'Sometimes we throw off our aprons and realise our dreams'

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The Independent Culture

"Is that it?" The woman at table 25 leans back and snorts, giving her friends room to peer at the two scallops staring back at them like boiled eyes. They shake their heads and tut, then turn to me expectantly.

"Well it is a starter, madam," I explain. The woman lets out a dramatic sigh: "Well, I asked for the scallops as a main course." She's incredulous.

Earlier, when I'd taken her order, I told her we didn't serve scallops as a main course, but we did have the option of ordering extra scallops, at a listed price per scallop. "Just bring what's on the menu as my main course," she said.

As I walk away I hear the woman say: "Fucking stupid waitress, someone that thick probably can't do anything but wait tables."

I smile to myself.

I tell Carlie what's just happened. "Not much longer, baby," she laughs.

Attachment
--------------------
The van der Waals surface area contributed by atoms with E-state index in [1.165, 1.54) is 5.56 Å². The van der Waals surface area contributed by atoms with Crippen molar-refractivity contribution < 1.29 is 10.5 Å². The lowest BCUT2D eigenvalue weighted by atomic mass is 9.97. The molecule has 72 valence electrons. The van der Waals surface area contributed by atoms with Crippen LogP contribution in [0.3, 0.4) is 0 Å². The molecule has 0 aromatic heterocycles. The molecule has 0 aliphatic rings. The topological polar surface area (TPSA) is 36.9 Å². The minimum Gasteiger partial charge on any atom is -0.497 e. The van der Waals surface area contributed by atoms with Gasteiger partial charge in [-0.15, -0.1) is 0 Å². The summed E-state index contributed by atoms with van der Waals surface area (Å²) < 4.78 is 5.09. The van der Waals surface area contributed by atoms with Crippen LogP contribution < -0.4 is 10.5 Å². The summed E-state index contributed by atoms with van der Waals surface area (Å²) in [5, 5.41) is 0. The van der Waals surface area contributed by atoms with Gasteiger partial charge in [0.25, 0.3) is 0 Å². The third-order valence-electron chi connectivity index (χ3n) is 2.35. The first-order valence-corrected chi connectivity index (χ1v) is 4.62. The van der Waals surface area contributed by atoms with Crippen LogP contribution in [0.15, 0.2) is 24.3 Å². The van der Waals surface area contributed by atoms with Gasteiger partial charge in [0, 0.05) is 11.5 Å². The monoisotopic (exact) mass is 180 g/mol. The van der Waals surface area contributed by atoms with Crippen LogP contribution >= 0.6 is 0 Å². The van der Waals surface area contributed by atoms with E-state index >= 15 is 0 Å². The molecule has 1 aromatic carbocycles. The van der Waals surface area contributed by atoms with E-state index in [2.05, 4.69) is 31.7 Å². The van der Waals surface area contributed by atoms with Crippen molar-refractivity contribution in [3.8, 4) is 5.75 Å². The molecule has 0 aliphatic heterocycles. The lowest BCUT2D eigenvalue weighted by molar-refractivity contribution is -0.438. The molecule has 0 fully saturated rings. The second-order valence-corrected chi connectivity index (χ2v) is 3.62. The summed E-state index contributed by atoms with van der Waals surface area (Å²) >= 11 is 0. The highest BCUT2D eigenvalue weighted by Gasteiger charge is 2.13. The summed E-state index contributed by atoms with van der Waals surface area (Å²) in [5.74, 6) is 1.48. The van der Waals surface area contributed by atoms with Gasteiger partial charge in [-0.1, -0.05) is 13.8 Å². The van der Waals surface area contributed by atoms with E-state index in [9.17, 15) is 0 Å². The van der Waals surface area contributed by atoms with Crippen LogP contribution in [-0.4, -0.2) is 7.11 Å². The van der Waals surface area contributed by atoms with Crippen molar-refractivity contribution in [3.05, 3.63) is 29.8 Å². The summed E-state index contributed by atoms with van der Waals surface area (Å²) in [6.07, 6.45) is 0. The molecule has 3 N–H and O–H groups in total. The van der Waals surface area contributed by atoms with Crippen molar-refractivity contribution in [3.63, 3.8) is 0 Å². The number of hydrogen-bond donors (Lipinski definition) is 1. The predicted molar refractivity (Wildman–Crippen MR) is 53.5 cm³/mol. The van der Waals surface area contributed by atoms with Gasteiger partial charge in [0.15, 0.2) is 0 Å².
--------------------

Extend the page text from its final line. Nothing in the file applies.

Carlie works behind the bar pulling half-pints of Italian lager, popping wine corks and pouring G&Ts five or six nights a week. Mixing the perfect margarita is not her main ambition; mixing the perfect jazzy track to match her husky voice is. Carlie is a super-talented musician, vocalist and songwriter.

Table 25 complain. The waitress was rude, they say. "Sorry," I say, feeling sheepish. No one has ever complained about me, and it's ironic, that on my last night as a waiter, someone does.

The staff laugh. "Who cares," they exclaim, "you're out of here." And I am. That day, for the first time, I held the bound copy of my novel, ran my fingers over its embossed title, my name raised up like gooseflesh on the glossy orange cover. It was the last night I would take orders, scrape plates and lug crates of wine.

Being a waiter is hard work. The hours are long, the pay dirt and the customers, at times, exceptionally rude. Waiters are public relations experts and genius problem solvers. And, sometimes, they manage to throw off their aprons and realise their dreams.

So, next time you're in your favourite restaurant, think. The waiter taking your order today might be the one whose opinion counts on Newsnight Review next week, because no waiter is just a waiter. They're always en route to somewhere.

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